Former ‘Cape Times’ editor Tony Heard dies

Former Cape Times editor Tony Heard. Picture: Ian Landsberg

Former Cape Times editor Tony Heard. Picture: Ian Landsberg

Published Mar 28, 2024


Former “Cape Times” editor Tony Heard has been remembered as an independent thinker who has left an indelible footprint in journalism and beyond, with a lifelong commitment to media freedom, non-racialism and social justice.

Heard died peacefully Wednesday morning after a short illness. He was 86.

“As a family, we mourn his passing and we thank him for his courage, his unwavering love, kindness, idealism and unique storytelling. He has caught his final wave, may he RIP,” Heard’s family said in a statement.

“We are finalising service arrangements, and have set up a memorial Facebook group to share tributes. In lieu of flowers, a donation may be made to a charity/organisation of your choice.”

Heard, whose parents were journalists, joined the Cape Times as a junior reporter soon after matriculating, and studied part-time for a Bachelor of Arts degree, followed by a philosophy honours degree at UCT. He also completed a shorthand and typing course at Pitman’s College in London.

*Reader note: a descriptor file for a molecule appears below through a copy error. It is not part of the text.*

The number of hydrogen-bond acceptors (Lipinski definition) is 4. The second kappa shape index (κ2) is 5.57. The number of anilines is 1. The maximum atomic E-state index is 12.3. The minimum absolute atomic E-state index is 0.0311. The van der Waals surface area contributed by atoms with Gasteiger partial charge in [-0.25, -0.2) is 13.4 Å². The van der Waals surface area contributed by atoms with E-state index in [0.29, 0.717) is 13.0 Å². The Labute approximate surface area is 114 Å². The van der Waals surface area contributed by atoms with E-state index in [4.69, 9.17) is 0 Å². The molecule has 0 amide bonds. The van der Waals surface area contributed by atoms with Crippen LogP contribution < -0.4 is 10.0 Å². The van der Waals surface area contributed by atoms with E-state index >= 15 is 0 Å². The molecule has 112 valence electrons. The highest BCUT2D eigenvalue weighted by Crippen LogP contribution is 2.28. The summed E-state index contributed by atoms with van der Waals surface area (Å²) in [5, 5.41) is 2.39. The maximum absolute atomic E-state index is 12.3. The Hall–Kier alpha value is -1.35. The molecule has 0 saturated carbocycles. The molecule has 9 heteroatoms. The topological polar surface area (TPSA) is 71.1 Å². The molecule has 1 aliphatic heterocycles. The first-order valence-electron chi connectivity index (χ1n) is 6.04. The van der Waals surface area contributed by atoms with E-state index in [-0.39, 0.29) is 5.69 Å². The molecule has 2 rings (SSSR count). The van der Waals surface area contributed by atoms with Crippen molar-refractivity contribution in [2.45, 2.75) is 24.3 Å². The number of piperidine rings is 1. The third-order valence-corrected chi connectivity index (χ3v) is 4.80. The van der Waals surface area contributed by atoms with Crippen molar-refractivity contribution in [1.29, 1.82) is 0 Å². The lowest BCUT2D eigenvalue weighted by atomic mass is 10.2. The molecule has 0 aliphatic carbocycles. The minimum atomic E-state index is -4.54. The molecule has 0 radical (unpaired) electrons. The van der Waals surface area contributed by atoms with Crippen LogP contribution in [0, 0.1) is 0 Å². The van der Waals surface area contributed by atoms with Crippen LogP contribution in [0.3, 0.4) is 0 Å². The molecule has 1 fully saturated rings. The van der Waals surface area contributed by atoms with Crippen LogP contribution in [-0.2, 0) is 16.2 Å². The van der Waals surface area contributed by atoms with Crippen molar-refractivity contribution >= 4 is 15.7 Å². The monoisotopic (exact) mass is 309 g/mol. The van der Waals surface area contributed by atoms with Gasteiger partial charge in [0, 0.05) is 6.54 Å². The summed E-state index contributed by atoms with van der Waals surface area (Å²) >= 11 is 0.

He became parliamentary reporter in 1958, then political correspondent.

He covered the historic anti-pass Langa march led by PAC leader Philip Kgosana on March 30 1960, which became a pivotal moment in his life.

Heard joined the Financial Mail as Cape Editor in 1964, went to London in 1966 as senior correspondent in the SA Morning Newspapers Group office, and returned to South Africa in 1967 to take up the position of leader-page editor of the “Cape Times.”

He was appointed editor of the “Cape Times” in 1971. During his tenure, “Cape Times” reporters covered the brutality of the apartheid state. In one stand-out example, reporters Chris Bateman and Tony Weaver exposed the killings of Gugulethu activists by police on March 3, 1986, in what became known as the “Gugs 7”.

In 1985 Heard took leave and went to England to quietly interview the then banned ANC leader, Oliver Tambo.

Heard is survived by his partner Jane; children Vicki, Janet, Pasqua and Dylan and their partners John, Steve, James and Emma; his brother Ray; grandchildren Jessica, Tyler and Ella, and other family members.

Cape Times

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